The PRob-lem wasn't just Prob: Exchange depth is where the most flaws show up in the 2014 saints defense. An example of this was very clear in the Falcons and Browns games and to a lesser degree in the Vikings game. The Saints did the right thing by playing the safety deep against the explosive Atlanta receivers, however Byrd was too deep to respond to the play until after the receivers had catches for decent gains and drive-extending first downs. Byrd and Vaccaro (sometimes Bush) have been documented as lining up 17-20 yards from the line of scrimmage, the LB were about 5-6 yards from the LOS, and the CBs were somewhere between 7-8 yards off the line.

On a given play when zone is the call from a base formation you have 3 LBs, plus Galette (OLB/DE), 2 CBs and 2 Ss. The CBs drop with the WRs to about a 12 yard depth, the LBs drop to about a 9-10 yard depth, and the Ss hold at 20 yards or so. The WR to the left of the defensive formation runs a skinny post, which knifes through the defense, holding at least one safety at home. The TE on the same side of the formation runs a deep corner pattern, which is now wide open between two zones. (This would be true if there were a slot WR instead of a TE as well) The LBs arrive at a 9 yard depth, the CB has the intermediate outside at 12 yards, and the safety is keeping the play in front of him. A deep corner or even a fade with some touch on the throw will get the receiver wide open in front of the safety for 15 yards and a first down.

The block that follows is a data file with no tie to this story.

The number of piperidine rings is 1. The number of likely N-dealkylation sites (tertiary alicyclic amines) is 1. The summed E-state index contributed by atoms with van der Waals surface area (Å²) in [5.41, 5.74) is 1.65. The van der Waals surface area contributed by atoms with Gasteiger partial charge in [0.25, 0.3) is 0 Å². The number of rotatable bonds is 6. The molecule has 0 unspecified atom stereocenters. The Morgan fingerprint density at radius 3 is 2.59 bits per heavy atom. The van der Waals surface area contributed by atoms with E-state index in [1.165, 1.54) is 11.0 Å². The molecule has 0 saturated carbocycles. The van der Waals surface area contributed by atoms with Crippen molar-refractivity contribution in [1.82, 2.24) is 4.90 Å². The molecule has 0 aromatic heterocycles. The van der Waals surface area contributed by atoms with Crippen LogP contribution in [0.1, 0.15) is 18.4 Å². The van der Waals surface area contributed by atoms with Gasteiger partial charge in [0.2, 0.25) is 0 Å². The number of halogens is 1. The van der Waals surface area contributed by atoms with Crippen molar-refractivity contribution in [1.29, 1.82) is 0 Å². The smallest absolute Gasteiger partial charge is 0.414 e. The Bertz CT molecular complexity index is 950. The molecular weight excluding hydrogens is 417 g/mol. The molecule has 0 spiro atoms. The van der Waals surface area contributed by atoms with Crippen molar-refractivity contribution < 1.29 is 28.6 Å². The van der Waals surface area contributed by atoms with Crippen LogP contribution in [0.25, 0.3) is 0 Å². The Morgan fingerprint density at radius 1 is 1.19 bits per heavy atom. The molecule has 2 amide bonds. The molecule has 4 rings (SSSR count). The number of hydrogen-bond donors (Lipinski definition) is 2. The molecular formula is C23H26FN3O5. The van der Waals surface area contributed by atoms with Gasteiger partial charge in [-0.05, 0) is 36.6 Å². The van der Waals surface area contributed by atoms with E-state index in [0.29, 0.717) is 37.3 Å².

Resolution through Evolution: The most promising thing about this Saints defense is that it can get better and has gotten better. Apparently Rob Ryan has parried down his defense to a simpler, more effective adaptation of what they ran last year. Less window dressing and more substance. I believe the playbook adjustment was not the cause for the improvement in week 3, it is familiarity in the secondary. The team is developing the chemistry that is needed to work as one unit. The next adjustment, which we should see in the future is safety depth. Byrd, Vaccaro, and Bush must align themselves within 15 yards of the LOS to be most effective in coverage and run support. The CBs, which we should see three of them often going forward, need to provide more man to man on the outside. Force QBs to exploit them one on one and rely on the talent they have as individuals.

If I were able to advise Rob Ryan, I would tell him to disguise the blitz and run less zone. Call him a space cadet because he's zoned out. If the pass rush was slightly more effective, the zone would be great for creating turnovers. Unfortunately, the pass rush is middle of the road and the secondary is paying the price. Hey RR, unchain the secondary and let them fly!

As always, thanks for reading and be cool Who Dats!